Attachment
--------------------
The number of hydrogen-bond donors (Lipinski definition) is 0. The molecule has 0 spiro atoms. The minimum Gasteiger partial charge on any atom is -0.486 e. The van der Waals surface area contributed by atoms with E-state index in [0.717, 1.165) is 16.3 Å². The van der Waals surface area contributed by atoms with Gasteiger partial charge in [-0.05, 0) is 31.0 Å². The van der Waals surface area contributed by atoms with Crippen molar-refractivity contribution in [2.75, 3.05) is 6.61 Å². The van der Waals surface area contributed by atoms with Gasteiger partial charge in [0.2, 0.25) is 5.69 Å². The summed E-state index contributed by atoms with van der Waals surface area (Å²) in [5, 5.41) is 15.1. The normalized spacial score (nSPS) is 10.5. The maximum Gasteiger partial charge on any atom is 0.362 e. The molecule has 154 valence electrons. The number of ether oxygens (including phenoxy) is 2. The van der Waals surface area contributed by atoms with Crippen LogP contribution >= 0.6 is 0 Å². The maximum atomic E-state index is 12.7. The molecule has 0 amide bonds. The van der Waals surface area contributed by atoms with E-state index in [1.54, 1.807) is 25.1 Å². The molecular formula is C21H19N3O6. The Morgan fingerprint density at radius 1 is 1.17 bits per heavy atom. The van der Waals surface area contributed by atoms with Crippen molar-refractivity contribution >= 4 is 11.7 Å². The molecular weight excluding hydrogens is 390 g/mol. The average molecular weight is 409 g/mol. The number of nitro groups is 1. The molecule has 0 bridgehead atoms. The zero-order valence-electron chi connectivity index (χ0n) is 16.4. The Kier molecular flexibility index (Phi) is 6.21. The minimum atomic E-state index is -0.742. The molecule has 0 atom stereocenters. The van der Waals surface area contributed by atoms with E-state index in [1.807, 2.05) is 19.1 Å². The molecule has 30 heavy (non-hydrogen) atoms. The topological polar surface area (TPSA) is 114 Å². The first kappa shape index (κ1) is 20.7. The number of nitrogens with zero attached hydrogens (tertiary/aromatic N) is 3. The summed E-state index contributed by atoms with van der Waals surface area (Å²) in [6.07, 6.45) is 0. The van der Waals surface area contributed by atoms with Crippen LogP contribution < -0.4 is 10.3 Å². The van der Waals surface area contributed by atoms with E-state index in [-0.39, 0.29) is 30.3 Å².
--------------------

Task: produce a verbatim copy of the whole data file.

The number of hydrogen-bond donors (Lipinski definition) is 0. The molecule has 0 spiro atoms. The minimum Gasteiger partial charge on any atom is -0.486 e. The van der Waals surface area contributed by atoms with E-state index in [0.717, 1.165) is 16.3 Å². The van der Waals surface area contributed by atoms with Gasteiger partial charge in [-0.05, 0) is 31.0 Å². The van der Waals surface area contributed by atoms with Crippen molar-refractivity contribution in [2.75, 3.05) is 6.61 Å². The van der Waals surface area contributed by atoms with Gasteiger partial charge in [0.2, 0.25) is 5.69 Å². The summed E-state index contributed by atoms with van der Waals surface area (Å²) in [5, 5.41) is 15.1. The normalized spacial score (nSPS) is 10.5. The maximum Gasteiger partial charge on any atom is 0.362 e. The molecule has 154 valence electrons. The number of ether oxygens (including phenoxy) is 2. The van der Waals surface area contributed by atoms with Crippen LogP contribution >= 0.6 is 0 Å². The maximum atomic E-state index is 12.7. The molecule has 0 amide bonds. The van der Waals surface area contributed by atoms with E-state index in [1.54, 1.807) is 25.1 Å². The molecular formula is C21H19N3O6. The Morgan fingerprint density at radius 1 is 1.17 bits per heavy atom. The van der Waals surface area contributed by atoms with Crippen molar-refractivity contribution >= 4 is 11.7 Å². The molecular weight excluding hydrogens is 390 g/mol. The average molecular weight is 409 g/mol. The number of nitro groups is 1. The molecule has 0 bridgehead atoms. The zero-order valence-electron chi connectivity index (χ0n) is 16.4. The Kier molecular flexibility index (Phi) is 6.21. The minimum atomic E-state index is -0.742. The molecule has 0 atom stereocenters. The van der Waals surface area contributed by atoms with E-state index in [1.807, 2.05) is 19.1 Å². The molecule has 30 heavy (non-hydrogen) atoms. The topological polar surface area (TPSA) is 114 Å². The first kappa shape index (κ1) is 20.7. The number of nitrogens with zero attached hydrogens (tertiary/aromatic N) is 3. The summed E-state index contributed by atoms with van der Waals surface area (Å²) in [6.07, 6.45) is 0. The van der Waals surface area contributed by atoms with Crippen LogP contribution < -0.4 is 10.3 Å². The van der Waals surface area contributed by atoms with E-state index in [-0.39, 0.29) is 30.3 Å².